Generals should be consulted. Privately.

    I recall any number of ex-military commenting on foreign policy during the Bush administration. It made for nightly fodder in the MSM and cable chat shows.

    Has one lost their right to free speech just because they remain in government employment?

    I’m a little leery of retired generals speaking out but they are more-or-less private citizens. (It’s slightly complicated because of the nature of retirement pay and generalship.) Active duty officers have very much stricter guidelines.

  17. Zelsdorf Ragshaft III says:

    An interested party. You ever hear of SEATO? Do you know South Viet Nam was a separate country from North Viet Nam? Do you know communists from the north invaded the south for the purpose of conquest? If you are correct then we should have never fought in Korea. If you like communism so much I would suggest moving to a nation which endorces that failed system. However, you could just wait here as we have a President who is a communist and intends to impose it on us.

  18. An Interested Party says:

    However, you could just wait here as we have a President who is a communist and intends to impose it on us.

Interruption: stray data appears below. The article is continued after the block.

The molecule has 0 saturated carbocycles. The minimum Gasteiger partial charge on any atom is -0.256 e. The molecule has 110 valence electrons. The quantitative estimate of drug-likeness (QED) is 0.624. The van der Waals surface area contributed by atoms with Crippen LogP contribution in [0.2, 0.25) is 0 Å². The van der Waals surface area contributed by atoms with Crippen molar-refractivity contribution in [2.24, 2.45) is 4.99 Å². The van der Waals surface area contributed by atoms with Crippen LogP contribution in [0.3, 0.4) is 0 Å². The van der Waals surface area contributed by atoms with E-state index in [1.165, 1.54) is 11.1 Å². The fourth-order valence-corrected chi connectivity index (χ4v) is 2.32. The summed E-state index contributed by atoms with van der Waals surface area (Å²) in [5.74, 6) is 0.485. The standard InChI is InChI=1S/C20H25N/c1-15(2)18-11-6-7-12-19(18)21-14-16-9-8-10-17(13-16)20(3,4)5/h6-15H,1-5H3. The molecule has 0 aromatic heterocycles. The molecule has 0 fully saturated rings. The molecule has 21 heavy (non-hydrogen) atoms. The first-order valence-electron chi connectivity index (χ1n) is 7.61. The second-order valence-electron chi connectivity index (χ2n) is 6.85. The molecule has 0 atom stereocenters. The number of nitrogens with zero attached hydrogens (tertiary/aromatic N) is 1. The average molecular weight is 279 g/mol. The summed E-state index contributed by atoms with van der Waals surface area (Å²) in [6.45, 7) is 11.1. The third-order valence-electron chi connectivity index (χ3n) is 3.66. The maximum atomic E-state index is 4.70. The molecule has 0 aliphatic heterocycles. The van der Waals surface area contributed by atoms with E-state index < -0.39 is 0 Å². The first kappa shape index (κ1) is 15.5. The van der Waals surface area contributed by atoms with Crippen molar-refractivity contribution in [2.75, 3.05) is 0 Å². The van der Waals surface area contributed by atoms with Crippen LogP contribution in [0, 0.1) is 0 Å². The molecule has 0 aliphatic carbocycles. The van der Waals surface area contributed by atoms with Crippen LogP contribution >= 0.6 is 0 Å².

Well, hopefully you will be one of the first to be rounded up by the secret police and then carted off to the gulag…

  19. Franklin says:

    Wayne- The only issue I have with your football analogy is that the objective in sports is obvious – to win. I’m still not sure we have a clear objective for Afghanistan right now.

  20. Wayne says:

    Franklin
    You have a point about defining “wins” in a political or even in a Country best interest sense is difficult. However military wise a win is destroying the opponents will and\or ability to fight. War is the ultimate breakdown of diplomacy. Once war breaks out, military objectives are the goal. Once you have make significant progress in that area then you can get back to diplomacy. Too many try to rush to the end game without playing out the process often for the purpose of moral appearance. That strategy simply doesn’t work.